Steadyrack review

I put a few photos of the Steadyrack installation in the garage on Facebook if you want to see the process. The end result is 5 bikes across the back wall and 7 more along the side wall leaving just enough room to put my not-so-big Megane inside too. They are easy to use, hold the bike securely, and pivot nicely out of the way. But they rely on similarity of bikes to really pack them in – my road and mountain bikes are big and my partner’s bikes are small. They often interfere with each other in adjacent rack spaces. The bike order is currently dictated partly by ease of access (my commuting bike has to be accessible with the car parked) and mostly by bikes not hitting each other. I’m sure there is a better order than the one currently used.
Of the 12 bikes, I think I can get 8 of them out with a car parked in there. I’m impressed by that.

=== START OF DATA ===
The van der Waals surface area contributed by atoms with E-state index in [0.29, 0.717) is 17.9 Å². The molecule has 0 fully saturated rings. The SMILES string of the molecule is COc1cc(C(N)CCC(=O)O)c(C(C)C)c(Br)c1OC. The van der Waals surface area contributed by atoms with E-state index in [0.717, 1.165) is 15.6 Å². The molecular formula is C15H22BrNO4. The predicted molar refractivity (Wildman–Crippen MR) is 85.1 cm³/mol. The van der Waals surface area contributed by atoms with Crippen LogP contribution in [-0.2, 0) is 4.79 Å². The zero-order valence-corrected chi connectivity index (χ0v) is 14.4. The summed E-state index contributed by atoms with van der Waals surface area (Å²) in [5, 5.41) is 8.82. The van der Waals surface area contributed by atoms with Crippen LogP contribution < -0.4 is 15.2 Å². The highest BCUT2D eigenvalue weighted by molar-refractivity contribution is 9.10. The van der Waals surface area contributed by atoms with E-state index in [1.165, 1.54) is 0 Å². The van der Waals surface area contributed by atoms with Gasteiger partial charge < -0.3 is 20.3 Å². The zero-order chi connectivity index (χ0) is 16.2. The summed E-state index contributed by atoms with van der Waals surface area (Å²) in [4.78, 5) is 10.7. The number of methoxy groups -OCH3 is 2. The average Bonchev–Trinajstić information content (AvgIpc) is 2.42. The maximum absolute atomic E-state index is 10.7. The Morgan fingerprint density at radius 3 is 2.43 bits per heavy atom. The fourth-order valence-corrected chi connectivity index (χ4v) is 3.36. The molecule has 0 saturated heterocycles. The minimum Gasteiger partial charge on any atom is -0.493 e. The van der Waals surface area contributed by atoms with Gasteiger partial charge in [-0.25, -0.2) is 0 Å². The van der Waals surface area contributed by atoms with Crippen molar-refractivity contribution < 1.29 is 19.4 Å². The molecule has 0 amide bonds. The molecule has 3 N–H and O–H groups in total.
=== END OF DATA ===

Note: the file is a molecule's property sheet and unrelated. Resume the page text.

Two of my racks are “fender” racks for bikes with mudguards. Instead of a solid rod bent to retain the front wheel, they use a plastic (is there something inside the plastic?) loop that is very thin and slides between the tyre and fender. One has to be slightly careful to line up the wheel and rack so as not to damage the fender stays on insertion or removal of a bike.
I find that the level of the rear tyre is important. To get a couple of bikes to fit together like puzzle pieces, one has to have its rear tyre pulled out from the wall a little bit. The rear wheel “holder” is a V-shaped plastic piece. The tyre will sit in the V or on the outsides.
Other than that one issue, and wishing I had more space to hang the racks spread out further apart, these have been a fantastic solution for hoisting my bikes out of harm’s way.